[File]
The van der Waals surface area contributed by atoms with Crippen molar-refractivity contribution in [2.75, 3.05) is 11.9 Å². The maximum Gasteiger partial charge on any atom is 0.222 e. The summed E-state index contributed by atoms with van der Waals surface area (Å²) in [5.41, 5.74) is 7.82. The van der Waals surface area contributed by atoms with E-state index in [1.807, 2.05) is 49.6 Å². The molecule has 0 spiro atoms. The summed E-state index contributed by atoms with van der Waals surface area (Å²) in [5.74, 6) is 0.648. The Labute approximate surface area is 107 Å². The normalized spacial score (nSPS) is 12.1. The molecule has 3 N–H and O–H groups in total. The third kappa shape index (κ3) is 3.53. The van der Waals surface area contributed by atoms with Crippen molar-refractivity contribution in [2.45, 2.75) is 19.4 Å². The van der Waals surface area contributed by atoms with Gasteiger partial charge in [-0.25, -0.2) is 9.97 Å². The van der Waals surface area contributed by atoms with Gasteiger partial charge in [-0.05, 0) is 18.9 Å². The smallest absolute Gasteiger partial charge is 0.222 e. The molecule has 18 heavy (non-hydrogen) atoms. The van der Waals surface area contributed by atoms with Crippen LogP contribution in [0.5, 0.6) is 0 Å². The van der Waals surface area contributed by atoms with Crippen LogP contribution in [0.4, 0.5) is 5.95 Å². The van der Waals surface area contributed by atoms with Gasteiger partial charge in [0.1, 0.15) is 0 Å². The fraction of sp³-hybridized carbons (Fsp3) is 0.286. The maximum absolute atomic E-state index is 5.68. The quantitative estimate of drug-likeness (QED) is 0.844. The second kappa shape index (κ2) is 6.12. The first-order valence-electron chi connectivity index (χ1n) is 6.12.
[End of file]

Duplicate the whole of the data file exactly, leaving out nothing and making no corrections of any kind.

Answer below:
The van der Waals surface area contributed by atoms with Crippen molar-refractivity contribution in [2.75, 3.05) is 11.9 Å². The maximum Gasteiger partial charge on any atom is 0.222 e. The summed E-state index contributed by atoms with van der Waals surface area (Å²) in [5.41, 5.74) is 7.82. The van der Waals surface area contributed by atoms with E-state index in [1.807, 2.05) is 49.6 Å². The molecule has 0 spiro atoms. The summed E-state index contributed by atoms with van der Waals surface area (Å²) in [5.74, 6) is 0.648. The Labute approximate surface area is 107 Å². The normalized spacial score (nSPS) is 12.1. The molecule has 3 N–H and O–H groups in total. The third kappa shape index (κ3) is 3.53. The van der Waals surface area contributed by atoms with Crippen molar-refractivity contribution in [2.45, 2.75) is 19.4 Å². The van der Waals surface area contributed by atoms with Gasteiger partial charge in [-0.25, -0.2) is 9.97 Å². The van der Waals surface area contributed by atoms with Gasteiger partial charge in [-0.05, 0) is 18.9 Å². The smallest absolute Gasteiger partial charge is 0.222 e. The molecule has 18 heavy (non-hydrogen) atoms. The van der Waals surface area contributed by atoms with Crippen LogP contribution in [0.5, 0.6) is 0 Å². The van der Waals surface area contributed by atoms with Crippen LogP contribution in [0.4, 0.5) is 5.95 Å². The van der Waals surface area contributed by atoms with Gasteiger partial charge in [0.1, 0.15) is 0 Å². The fraction of sp³-hybridized carbons (Fsp3) is 0.286. The maximum absolute atomic E-state index is 5.68. The quantitative estimate of drug-likeness (QED) is 0.844. The second kappa shape index (κ2) is 6.12. The first-order valence-electron chi connectivity index (χ1n) is 6.12.